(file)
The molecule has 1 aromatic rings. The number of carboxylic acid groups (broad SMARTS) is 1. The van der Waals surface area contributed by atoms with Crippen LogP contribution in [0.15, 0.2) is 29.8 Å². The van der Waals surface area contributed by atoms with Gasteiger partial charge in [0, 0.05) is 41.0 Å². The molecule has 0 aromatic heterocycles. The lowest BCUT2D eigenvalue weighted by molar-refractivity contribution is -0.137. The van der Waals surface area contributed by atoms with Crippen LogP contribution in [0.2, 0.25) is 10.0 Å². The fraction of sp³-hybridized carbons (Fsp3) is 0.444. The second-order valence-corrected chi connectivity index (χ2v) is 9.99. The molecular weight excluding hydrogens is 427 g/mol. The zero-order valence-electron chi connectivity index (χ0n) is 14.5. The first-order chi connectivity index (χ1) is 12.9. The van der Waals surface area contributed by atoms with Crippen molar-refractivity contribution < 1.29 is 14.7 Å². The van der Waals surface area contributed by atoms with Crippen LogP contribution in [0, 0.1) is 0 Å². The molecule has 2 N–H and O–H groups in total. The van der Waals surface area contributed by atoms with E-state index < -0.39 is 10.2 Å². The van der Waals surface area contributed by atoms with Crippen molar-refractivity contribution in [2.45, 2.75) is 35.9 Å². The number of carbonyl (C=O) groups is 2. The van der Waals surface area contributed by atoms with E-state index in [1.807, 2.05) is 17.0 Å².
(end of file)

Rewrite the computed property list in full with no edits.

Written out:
The molecule has 1 aromatic rings. The number of carboxylic acid groups (broad SMARTS) is 1. The van der Waals surface area contributed by atoms with Crippen LogP contribution in [0.15, 0.2) is 29.8 Å². The van der Waals surface area contributed by atoms with Gasteiger partial charge in [0, 0.05) is 41.0 Å². The molecule has 0 aromatic heterocycles. The lowest BCUT2D eigenvalue weighted by molar-refractivity contribution is -0.137. The van der Waals surface area contributed by atoms with Crippen LogP contribution in [0.2, 0.25) is 10.0 Å². The fraction of sp³-hybridized carbons (Fsp3) is 0.444. The second-order valence-corrected chi connectivity index (χ2v) is 9.99. The molecular weight excluding hydrogens is 427 g/mol. The zero-order valence-electron chi connectivity index (χ0n) is 14.5. The first-order chi connectivity index (χ1) is 12.9. The van der Waals surface area contributed by atoms with Crippen molar-refractivity contribution < 1.29 is 14.7 Å². The van der Waals surface area contributed by atoms with Crippen LogP contribution in [0, 0.1) is 0 Å². The molecule has 2 N–H and O–H groups in total. The van der Waals surface area contributed by atoms with E-state index < -0.39 is 10.2 Å². The van der Waals surface area contributed by atoms with Crippen molar-refractivity contribution in [2.45, 2.75) is 35.9 Å². The number of carbonyl (C=O) groups is 2. The van der Waals surface area contributed by atoms with E-state index in [1.807, 2.05) is 17.0 Å².